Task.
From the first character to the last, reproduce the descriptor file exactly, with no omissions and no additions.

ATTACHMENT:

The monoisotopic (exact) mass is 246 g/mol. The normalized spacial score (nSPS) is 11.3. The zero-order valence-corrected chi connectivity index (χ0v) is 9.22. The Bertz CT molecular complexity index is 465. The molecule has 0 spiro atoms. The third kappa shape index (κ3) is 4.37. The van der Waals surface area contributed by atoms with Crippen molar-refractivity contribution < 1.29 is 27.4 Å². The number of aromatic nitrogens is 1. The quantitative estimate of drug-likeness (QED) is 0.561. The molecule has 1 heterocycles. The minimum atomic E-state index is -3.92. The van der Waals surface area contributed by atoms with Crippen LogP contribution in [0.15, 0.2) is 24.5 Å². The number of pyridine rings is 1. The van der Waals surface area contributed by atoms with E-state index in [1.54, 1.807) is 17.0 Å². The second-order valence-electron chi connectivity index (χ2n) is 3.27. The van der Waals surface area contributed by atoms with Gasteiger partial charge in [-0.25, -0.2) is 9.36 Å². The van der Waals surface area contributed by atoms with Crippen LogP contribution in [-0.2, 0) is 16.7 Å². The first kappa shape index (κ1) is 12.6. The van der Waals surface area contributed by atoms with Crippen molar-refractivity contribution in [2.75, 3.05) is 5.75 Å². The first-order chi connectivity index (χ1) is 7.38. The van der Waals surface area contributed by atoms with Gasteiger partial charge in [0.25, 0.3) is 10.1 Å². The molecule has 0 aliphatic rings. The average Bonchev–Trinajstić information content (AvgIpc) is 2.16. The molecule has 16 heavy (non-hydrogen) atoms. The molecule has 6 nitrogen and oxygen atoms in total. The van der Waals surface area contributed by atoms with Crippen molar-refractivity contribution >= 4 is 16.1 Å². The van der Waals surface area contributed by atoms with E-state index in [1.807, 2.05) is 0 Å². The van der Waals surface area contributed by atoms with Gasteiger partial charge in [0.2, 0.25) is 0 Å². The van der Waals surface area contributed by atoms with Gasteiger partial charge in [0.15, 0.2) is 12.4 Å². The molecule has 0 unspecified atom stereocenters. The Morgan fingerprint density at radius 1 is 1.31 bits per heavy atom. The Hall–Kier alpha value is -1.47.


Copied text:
The monoisotopic (exact) mass is 246 g/mol. The normalized spacial score (nSPS) is 11.3. The zero-order valence-corrected chi connectivity index (χ0v) is 9.22. The Bertz CT molecular complexity index is 465. The molecule has 0 spiro atoms. The third kappa shape index (κ3) is 4.37. The van der Waals surface area contributed by atoms with Crippen molar-refractivity contribution < 1.29 is 27.4 Å². The number of aromatic nitrogens is 1. The quantitative estimate of drug-likeness (QED) is 0.561. The molecule has 1 heterocycles. The minimum atomic E-state index is -3.92. The van der Waals surface area contributed by atoms with Crippen LogP contribution in [0.15, 0.2) is 24.5 Å². The number of pyridine rings is 1. The van der Waals surface area contributed by atoms with E-state index in [1.54, 1.807) is 17.0 Å². The second-order valence-electron chi connectivity index (χ2n) is 3.27. The van der Waals surface area contributed by atoms with Gasteiger partial charge in [-0.25, -0.2) is 9.36 Å². The van der Waals surface area contributed by atoms with Crippen LogP contribution in [-0.2, 0) is 16.7 Å². The first kappa shape index (κ1) is 12.6. The van der Waals surface area contributed by atoms with Crippen molar-refractivity contribution in [2.75, 3.05) is 5.75 Å². The first-order chi connectivity index (χ1) is 7.38. The van der Waals surface area contributed by atoms with Gasteiger partial charge in [0.25, 0.3) is 10.1 Å². The molecule has 0 aliphatic rings. The average Bonchev–Trinajstić information content (AvgIpc) is 2.16. The molecule has 16 heavy (non-hydrogen) atoms. The molecule has 6 nitrogen and oxygen atoms in total. The van der Waals surface area contributed by atoms with Crippen molar-refractivity contribution >= 4 is 16.1 Å². The van der Waals surface area contributed by atoms with E-state index in [1.807, 2.05) is 0 Å². The van der Waals surface area contributed by atoms with Gasteiger partial charge in [0.2, 0.25) is 0 Å². The van der Waals surface area contributed by atoms with Gasteiger partial charge in [0.15, 0.2) is 12.4 Å². The molecule has 0 unspecified atom stereocenters. The Morgan fingerprint density at radius 1 is 1.31 bits per heavy atom. The Hall–Kier alpha value is -1.47.